Help Users Accomplish What They Came For

From my perspective, the question of what one thing we can do to make a website better is not a technical one. The more I browse the internet, the more I realize that the biggest issue with a lot of websites is the fact that they don’t let me accomplish the task I am looking to get done. Whether it is the usability or the information architecture or the performance it doesn’t really matter. Over the years, new browser capabilities and the tech stack have made it possible to add more and more complexity to an average website. We see it everywhere: in pages presenting the product, in booking services, in portfolios, and in online shops. We try to delight the user instead of focusing on one simple task: helping the user accomplish what they came to do.

If I were to point out one thing that people can do to make their website better, it is to take a moment to think about the most crucial actions that we want our users to be able to do on a page and make them as easy and accessible as possible.

All visual effects, fancy graphics, beautiful interactions, and tracking scripts should come second.

I can give you an example from my own experience. A few years ago, I went on holiday in a remote area with very limited internet access. My luggage was lost and there were not many places where I could buy extra clothing or cosmetics. I could not find where my luggage was or when it would be delivered because the airline website did not load on my limited data—it would not even show a phone number I could call, and the email address I found someplace else turned out to be outdated. The website did not follow the rules of progressive enhancement and graceful degradation; it only allowed privileged users with a good enough internet connection to download a huge amount of JavaScript that’s responsible for building the whole experience. In their case, a simple form with two text inputs and basic text information as a fallback would have easily solved my issue. I can bet that the developers spent countless hours making the experience delightful, yet I was unable to even see it.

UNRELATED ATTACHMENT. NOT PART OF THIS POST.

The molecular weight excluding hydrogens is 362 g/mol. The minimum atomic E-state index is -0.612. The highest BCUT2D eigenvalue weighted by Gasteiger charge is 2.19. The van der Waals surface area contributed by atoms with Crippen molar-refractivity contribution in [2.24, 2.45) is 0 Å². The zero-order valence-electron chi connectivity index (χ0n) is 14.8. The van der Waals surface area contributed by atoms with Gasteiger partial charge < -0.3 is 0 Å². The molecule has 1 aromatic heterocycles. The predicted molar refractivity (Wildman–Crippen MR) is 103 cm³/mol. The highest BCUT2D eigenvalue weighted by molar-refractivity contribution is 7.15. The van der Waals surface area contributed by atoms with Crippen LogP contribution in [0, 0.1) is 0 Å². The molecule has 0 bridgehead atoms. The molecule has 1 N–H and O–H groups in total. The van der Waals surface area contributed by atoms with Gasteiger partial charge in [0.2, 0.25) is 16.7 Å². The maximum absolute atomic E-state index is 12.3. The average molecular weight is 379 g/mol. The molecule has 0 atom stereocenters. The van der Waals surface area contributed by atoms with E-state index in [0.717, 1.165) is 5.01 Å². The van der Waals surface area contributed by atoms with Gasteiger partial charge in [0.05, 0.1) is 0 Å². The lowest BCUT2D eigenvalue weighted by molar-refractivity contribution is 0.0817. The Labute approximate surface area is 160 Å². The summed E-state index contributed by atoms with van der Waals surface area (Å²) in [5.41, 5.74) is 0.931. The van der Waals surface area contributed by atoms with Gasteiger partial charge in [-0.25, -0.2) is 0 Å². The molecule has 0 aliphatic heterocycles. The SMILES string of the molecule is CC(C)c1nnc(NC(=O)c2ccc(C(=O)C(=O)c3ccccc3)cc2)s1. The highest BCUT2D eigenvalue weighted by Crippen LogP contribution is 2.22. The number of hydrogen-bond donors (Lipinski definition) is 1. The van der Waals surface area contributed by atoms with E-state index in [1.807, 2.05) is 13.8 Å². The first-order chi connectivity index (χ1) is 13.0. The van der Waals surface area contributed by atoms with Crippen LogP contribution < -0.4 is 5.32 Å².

It is easy to get caught up in the moment and follow the milestones for the project as they are described through tickets in Jira or some other project management software. It is easy to reuse the solutions we are used to. and we can easily copy/paste from previous projects or Stack Overflow. It’s also easy to assume that if something “works on my machine” it will also work for everyone else.

What’s difficult is taking a moment to look past the features that add new value to the project and to focus on parts of the app that may have been overlooked in the process. It is hard to stay on top of things like new features and browser APIs are being released. It is hard to think that someone might not have the same privilege as we do.

Take a moment to rethink what is its true value to the user visiting and to try to look at the page with a fresh eye.

It can be challenging as we get used to the solutions we built. It is hard for us to imagine how people can fail to follow the instructions or clues we left for them on the screen, or imagine how the page might feel to an unsighted user or someone who can only navigate using the keyboard. We forget to test edge cases and anything that goes beyond the “happy path” of the user and instead tend to overlook the fact that we are using a powerful MacBook with a sharp display and internet flowing at a steady pace. We forget that some people are not native English speakers and consider that a word that is self-explicable to us can mean nothing to a user who does not use it in everyday conversation.

I challenge you to take time to look at your website as if it was your first time around.

Use it in the production environment with the stream of third-party resources that might not be there when you are in the development mode. Use it with a very poor internet connection and measure how long it takes to accomplish a simple task like filling a form. Try using it with a different device you might have not used before.




I challenge you to find a real user of your website and take a moment to watch how they use what you built during a user testing session.

You probably have some assumptions about what causes headaches for your users and what doesn’t. I could bet that some of these assumptions will be challenged and you wind up creating a whole list of things to fix that you wouldn’t otherwise consider.

I hope that progressive enhancement doesn’t become yet another buzzword and that you really take a moment to help the user accomplish what they came for. If you are interested in learning more on this topic I can recommend getting familiar with one of Jeremy Keith’s presentations on that topic or the article by Aaron Gustafson that popularized the idea.